When we went and checked in we were asked to relocate to the next inner pier. I eyeballed the location before slipping, and relocated to the assigned position, again unaided. Fortunately there was no wind and little current to complicate the maneuver. The chap in the office was quite friendly and informative. We did several maintenance tasks including an oil change and tightening the water pump belt which appeared loose. The marina had a tank for waste oil, allowing us to get rid of our waste oil.


When we turned our attention to the main halyard, we found the halyard had dropped down through the mast, and found the frayed seizing which had given way. We took the entire main halyard out of the mast and the jam cleat. Judy did another lashing to secure the shackle and then we had to reeve the tail end through the sheave at the top of the mast and hopefully be able to pull it our at the bottom. Judy threaded a weight on a long string that she fed through the top, and I tried to grab it using a magnet at the bottom. It was difficult to see the line and the weight. I finally had to remove the housing where the halyard would come out at the bottom, and after fishing around for a half hour or with a bent coat hanger, finally got the string out and carefully hauled down on it, easing the thicker rope halyard down the mast and through the opening. We are glad it worked!


A half mile walk up the hill got us to a shopping mall where we were able to resupply our groceries for the first time since Newport, Oregon a week ago. There was a fish boat selling tuna and salmon from the boat. However they had to sell the whole fish, cleaned and cut up into fillets, but the minimum size was 25 pounds, too much for our freezer.


We didn’t bother going up into the Fort Bragg proper, but had an enjoyable dinghy ride three or four miles up the Noyo River, bird watching and enjoying the tranquility of this quiet stream. We turned around a mile above the road bridge as the stream became more shallow. I loved the wispy rushes growing wild alongside the banks. In a couple of pastures we passed cows and horses grazing.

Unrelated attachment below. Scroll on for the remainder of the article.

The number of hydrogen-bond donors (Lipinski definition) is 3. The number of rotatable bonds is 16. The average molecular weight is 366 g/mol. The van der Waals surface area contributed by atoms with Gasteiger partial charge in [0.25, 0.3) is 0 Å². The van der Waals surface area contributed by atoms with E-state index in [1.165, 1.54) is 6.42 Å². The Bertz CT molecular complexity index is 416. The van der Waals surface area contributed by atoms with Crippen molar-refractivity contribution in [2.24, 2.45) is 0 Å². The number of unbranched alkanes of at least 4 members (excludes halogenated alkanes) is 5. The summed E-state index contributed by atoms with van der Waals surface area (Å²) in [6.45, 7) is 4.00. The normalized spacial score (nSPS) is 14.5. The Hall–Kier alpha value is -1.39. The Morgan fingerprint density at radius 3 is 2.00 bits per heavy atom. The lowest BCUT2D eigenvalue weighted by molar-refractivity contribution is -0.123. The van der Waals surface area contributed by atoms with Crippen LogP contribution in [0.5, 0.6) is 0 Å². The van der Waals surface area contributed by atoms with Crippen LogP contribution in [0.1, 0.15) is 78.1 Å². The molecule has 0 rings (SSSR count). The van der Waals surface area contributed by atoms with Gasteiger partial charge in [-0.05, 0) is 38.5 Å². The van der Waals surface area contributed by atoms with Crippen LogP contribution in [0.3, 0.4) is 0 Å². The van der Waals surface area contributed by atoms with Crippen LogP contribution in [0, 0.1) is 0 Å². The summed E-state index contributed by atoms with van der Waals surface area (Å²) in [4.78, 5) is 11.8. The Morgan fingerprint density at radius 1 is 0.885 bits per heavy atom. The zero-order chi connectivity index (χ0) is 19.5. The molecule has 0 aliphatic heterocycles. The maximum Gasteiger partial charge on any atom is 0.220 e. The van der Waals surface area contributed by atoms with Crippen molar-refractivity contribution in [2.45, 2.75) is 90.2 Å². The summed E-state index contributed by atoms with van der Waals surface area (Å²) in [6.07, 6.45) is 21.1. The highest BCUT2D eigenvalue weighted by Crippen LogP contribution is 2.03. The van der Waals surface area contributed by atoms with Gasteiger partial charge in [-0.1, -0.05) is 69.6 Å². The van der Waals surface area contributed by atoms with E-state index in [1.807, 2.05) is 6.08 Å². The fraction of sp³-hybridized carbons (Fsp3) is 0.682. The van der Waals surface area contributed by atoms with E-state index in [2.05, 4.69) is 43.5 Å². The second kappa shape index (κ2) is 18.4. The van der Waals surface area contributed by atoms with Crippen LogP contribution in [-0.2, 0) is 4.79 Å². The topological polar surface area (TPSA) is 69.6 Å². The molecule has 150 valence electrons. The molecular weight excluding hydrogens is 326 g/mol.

Bridge in the morning calm               High feathery rushes on the bank


The fuel dock listed in our ten year old pilot was no longer in the main channel. There was one a half mile up the river from our marina. I dinghied up to fill our jerry cans and had lunch at the pleasant marina and RV park. The main problem with the location is that the river is not charted and has less than four feet in places at low tide. I would not like to take Veleda up to this second marina, and if I were to do so, it would have to be at or near high tide.


The river entrance was home to several small fishing boats, some semi-derelict while others were clean jaunty vessels such as the one below.



We left mid afternoon the second day for a 136 mile passage down to San Francisco Bay with a clear sky, and no wind. We didn’t bother to hoist the main, but just motored for the first 24 hours. The sunset that first day was spectacular. The clear atmosphere allowed us to see a vivid green flash that radiated on both sides of the sun’s orb as it sank below the horizon at 1908.


At 2030 the emergency warning light came on the engine console and I immediately shut the engine off. We weren’t getting any water into the engine. The filter bowl was empty. Was the intake blocked? I started the engine up to see if there was any water coming in. No water! On opening the engine compartment we found the water belt had broken. We must have tightened it too much at Fort Bragg.


Judy got to work with our spare belt. We try to keep several spares of belts, but this was our second-last one for the water pump as it is not a regular item and spares for it are hard to find. If it goes then we are out of luck and cannot use the engine. Judy was cursing the design of the water pump, as the whole pump had to be removed in order to thread the belt on the sheeves. It took almost an hour drifting and wallowing in the Pacific swells before the belt was replaced. Fortunately we were well offshore and did not have to worry about drifting into the rocks.


In the morning we were treated to the sight of a couple of harbour porpoises and later a pod of four humpback whales crossing our track 1/4 mile ahead. I altered course to avoid their route. At 1030, the Golden Gate Bridge came into sight.


The Golden Gate Bridge in the morning mist

As we got closer we saw a couple more harbour porpoises off Bonita Point, and a couple off Point Diablo just before the bridge. As we were passing under the bridge we saw the floating bulbous carcass of a small whale or large sea lion which we reported to the Coast Guard. As we went beneath the bridge at 1425 (2:25 pm) another harbour porpoise greeted our entrance to San Francisco Bay.


Beneath the Golden Gate Bridge


A stiff wind came up as we were crossing the bay, allowing us to fly the genoa as we passed just north of Alcatraz Island on our way over to Berkeley. We refueled and pumped out our holding tank before we went alongside the Berkeley Yacht Club by 1743, ending our 27 hour 156 mile passage from Fort Bragg. More about reciprocal yacht clubs and our exploration of the large San Francisco Bay in my next log.


The chartlet below shows our passage.